Hyatt Place breakfast in Europe

As of November 16, 2020, there will be room-only rates at some Hyatt Place properties, which won’t include breakfast. These room-only rates will include Hyatt Place properties in Amsterdam, Frankfurt Airport, London Heathrow Airport, Paris Charles de Gaulle Airport, and West London.

World of Hyatt Globalist members will continue to receive free breakfast even if booking a member-only rate.

My take? It’s cute that TPG suggests that “these cheaper rates could be appealing if you don’t need breakfast.” That sounds like the claim airlines made when basic economy fares were introduced. If we’re being honest, the goal here isn’t to lower the cheapest rate, it’s to upcharge for breakfast (and that’s totally fair from the hotel’s perspective). It shouldn’t be that hard to see through that.

Bottom line

Changes are coming to breakfast at Hyatt Place properties, and I’d say they’re a mixed bag. I actually don’t have particularly strong feelings about them one way or another (short of free breakfast no longer being standard in Europe), but my main takeaway is just how frustratingly complicated these policies are.

One of the things that I love about Hyatt is how consistent the brand is, which isn’t true at Marriott. I basically have to travel with a mini-Marriott bible to remember what benefits I get at what brands, depending on the region, whether it’s a weekend or not, whether it’s a resort, and whether there’s a full moon (okay, that last part isn’t true).

If you want guests to be brand loyal, you should offer consistency globally. With this new policy, at some Hyatt Places everyone gets a free hot breakfast, at others everyone gets a free continental breakfast, at others just one person gets breakfast, and at others no one gets free breakfast (when booking the base rate).

What do you make of these Hyatt Place breakfast changes?

  1. The US and Asia-Pacific policies will be a pain in the ass to explain to guests. EU policy is simple enough and Africa, ME and India have a nice positive change. Lets see if this stick or they move back as hotel will start complaining about time waste and angry guests when they have to tell them that they only have breakfast for 1 not 2.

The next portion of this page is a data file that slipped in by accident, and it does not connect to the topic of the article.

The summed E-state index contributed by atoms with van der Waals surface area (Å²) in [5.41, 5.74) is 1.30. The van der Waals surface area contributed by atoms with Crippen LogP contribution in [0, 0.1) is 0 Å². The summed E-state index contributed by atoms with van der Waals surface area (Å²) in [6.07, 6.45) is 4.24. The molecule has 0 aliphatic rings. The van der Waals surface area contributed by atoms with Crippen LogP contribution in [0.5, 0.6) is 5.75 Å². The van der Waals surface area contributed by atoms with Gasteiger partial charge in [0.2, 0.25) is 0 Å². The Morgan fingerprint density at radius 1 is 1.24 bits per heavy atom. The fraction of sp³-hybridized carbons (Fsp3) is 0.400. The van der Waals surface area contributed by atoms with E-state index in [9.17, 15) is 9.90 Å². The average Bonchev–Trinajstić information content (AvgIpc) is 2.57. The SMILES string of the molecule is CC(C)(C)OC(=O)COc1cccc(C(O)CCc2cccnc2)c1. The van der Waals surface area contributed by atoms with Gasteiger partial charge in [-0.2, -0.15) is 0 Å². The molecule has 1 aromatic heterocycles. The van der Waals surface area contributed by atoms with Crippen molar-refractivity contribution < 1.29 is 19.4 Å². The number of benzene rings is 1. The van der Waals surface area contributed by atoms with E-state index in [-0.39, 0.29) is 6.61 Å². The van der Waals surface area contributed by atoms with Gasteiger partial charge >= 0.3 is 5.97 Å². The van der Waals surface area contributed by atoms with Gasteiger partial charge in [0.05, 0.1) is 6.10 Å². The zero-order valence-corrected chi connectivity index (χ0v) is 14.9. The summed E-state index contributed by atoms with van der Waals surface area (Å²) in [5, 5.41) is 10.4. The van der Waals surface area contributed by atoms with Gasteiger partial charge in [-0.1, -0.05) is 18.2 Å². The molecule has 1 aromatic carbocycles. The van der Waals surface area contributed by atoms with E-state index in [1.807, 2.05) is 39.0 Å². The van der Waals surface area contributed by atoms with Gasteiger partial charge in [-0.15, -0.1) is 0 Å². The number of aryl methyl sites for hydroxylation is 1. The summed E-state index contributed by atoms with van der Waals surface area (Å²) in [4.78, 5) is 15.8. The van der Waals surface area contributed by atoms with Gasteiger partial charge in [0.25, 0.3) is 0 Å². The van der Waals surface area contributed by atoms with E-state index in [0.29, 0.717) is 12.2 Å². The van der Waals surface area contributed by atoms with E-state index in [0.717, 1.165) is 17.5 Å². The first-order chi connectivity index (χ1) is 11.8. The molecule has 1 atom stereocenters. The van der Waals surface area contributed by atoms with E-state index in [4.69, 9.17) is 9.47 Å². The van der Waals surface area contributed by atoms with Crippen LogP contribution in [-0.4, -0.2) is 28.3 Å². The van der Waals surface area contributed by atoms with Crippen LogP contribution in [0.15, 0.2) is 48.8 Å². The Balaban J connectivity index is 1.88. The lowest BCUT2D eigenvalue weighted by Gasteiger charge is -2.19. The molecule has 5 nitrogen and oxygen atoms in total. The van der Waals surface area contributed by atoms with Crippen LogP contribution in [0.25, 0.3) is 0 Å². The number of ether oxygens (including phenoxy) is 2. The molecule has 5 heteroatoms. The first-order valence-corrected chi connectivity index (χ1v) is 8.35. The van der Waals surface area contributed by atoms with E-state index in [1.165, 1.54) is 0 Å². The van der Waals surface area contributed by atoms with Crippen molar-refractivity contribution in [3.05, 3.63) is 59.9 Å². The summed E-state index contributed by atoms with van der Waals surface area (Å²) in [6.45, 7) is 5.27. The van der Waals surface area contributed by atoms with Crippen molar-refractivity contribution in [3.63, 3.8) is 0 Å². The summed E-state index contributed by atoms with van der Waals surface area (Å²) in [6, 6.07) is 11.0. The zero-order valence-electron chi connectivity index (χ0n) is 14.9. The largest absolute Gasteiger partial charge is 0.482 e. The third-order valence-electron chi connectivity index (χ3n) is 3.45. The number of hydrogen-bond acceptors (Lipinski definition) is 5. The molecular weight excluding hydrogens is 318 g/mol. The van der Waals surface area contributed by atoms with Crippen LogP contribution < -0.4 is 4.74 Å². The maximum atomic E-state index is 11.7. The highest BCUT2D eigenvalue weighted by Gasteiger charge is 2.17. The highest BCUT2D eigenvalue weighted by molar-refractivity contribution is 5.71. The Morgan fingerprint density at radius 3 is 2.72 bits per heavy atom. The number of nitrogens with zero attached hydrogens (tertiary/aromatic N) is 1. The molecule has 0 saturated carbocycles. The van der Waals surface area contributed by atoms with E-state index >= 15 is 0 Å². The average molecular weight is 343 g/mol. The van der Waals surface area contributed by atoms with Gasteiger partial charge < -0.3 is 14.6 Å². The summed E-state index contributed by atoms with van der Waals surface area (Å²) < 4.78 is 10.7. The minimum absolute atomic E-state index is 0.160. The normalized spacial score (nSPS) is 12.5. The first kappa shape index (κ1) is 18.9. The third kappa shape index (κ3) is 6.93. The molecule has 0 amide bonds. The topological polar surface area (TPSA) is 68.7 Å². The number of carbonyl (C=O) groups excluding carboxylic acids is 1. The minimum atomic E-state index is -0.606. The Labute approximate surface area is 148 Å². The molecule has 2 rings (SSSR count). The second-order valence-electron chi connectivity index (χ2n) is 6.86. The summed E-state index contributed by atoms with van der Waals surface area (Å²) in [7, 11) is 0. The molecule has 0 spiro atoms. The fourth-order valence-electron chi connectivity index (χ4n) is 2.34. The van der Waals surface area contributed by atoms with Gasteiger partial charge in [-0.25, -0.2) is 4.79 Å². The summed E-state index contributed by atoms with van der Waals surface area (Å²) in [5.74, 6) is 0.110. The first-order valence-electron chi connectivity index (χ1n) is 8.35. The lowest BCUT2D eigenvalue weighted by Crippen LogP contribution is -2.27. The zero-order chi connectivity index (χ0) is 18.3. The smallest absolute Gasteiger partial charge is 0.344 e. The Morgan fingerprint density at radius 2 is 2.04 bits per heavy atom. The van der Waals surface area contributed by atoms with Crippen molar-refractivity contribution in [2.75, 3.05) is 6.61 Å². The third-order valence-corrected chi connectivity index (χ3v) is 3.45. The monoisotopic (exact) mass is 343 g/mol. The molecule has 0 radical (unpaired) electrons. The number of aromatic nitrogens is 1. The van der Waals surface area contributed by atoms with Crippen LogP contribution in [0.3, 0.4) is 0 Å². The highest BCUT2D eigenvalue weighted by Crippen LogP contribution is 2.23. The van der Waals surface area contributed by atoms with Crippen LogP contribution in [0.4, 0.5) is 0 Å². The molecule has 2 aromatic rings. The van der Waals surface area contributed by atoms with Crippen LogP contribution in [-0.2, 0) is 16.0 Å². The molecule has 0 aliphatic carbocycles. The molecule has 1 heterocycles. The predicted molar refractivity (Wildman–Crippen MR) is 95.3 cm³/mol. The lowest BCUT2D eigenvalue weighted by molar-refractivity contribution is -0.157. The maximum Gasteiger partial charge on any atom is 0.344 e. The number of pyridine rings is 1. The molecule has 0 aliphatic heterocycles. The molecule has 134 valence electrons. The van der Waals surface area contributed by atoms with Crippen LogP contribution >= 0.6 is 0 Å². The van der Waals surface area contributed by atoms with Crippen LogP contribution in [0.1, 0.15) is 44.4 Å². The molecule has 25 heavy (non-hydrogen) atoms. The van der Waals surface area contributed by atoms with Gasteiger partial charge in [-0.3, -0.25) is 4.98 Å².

2. so basically someone in Hyatt Corp was worried about their job and came up with this convoluted pilot program in an attempt to create work and protect their role

  3. If they are going to supply a bagged breakfast, they should have guests fill out a breakfast form upon check in or the night before with what they would like in the bag and the time they want to eat so it is tailored to the guest.

  4. Losing free breakfast to all is apparently killing part of the brand differentiation hotel chains try to pursue, so hopefully these measures are indeed temporary.

  5. TPG has effectively turned into a large piece of garbage in recent years. Many of their writers have no clue what they’re talking about, and will write nice things for just about anyone that pays. This is coming from someone who’s been reading points blogs for a decade

  6. i can swallow this if it is a temporary change. If it is considered permanent, my evaluation of Hyatt Place will push me to find other options.

  7. Just here to say thank you for holding sites like TPG to task when they blur ethical lines. They have some first-rate writers whose work I’ve long respected, so it’s sad to me that business decisions are diluting the trustworthiness of the larger brand.

    Sadly, there are lots of even shadier copycats — and some of them do even better than TPG in SEO. The worst in the genre is the “review” of something the writer clearly didn’t actually experience firsthand but instead wrote off of brand promotional materials.

  8. Getting rid of TPG comments section really did it for me… I like the articles at OMAAT better, but the clarification through the comments really puts it over the top due to so many engaged readers. Not sure if that’s enough shade for your @Reaper.

  9. I try to stay at Hyatt House where they are co-located because I like having their omelet for breakfast. Otherwise as a Diamond, I mean Globalist, it seems like little change.

  10. @ Ben — I don’t read TPG, not because I have any issue with anything they’ve written or done, but because BoardingArea provides all the travel information that I need. Your blog is undoubtedly the most thorough and accurate points and miles travel blog. I wouldn’t ever have known about whatever it is your are ranting about if you hadn’t mentioned it in this post. This extraneous content should just be deleted. If I were you, I would just ignore TPG. Why on earth do you care about what they do?

  11. Really nice article and appreciate highlighting the ethical shenanigans of other sites. Only a matter of time until loyalty is devalued that people all just pick the best price.

  12. I ditched TPG ever since they posted, then removed and the author left after the removal of their best ever article. Which one was it?

    It was the Arne Sorenson article where Arne was touting the success of the SPG-Marriott merger for all their loyal members, and the article’s response was that he was “out to lunch”. The article was spot on for anyone who was a long standing SPG member and who was having to put in a ridiculous amount of effort to manage their loyalty, ensure all points were credited etc.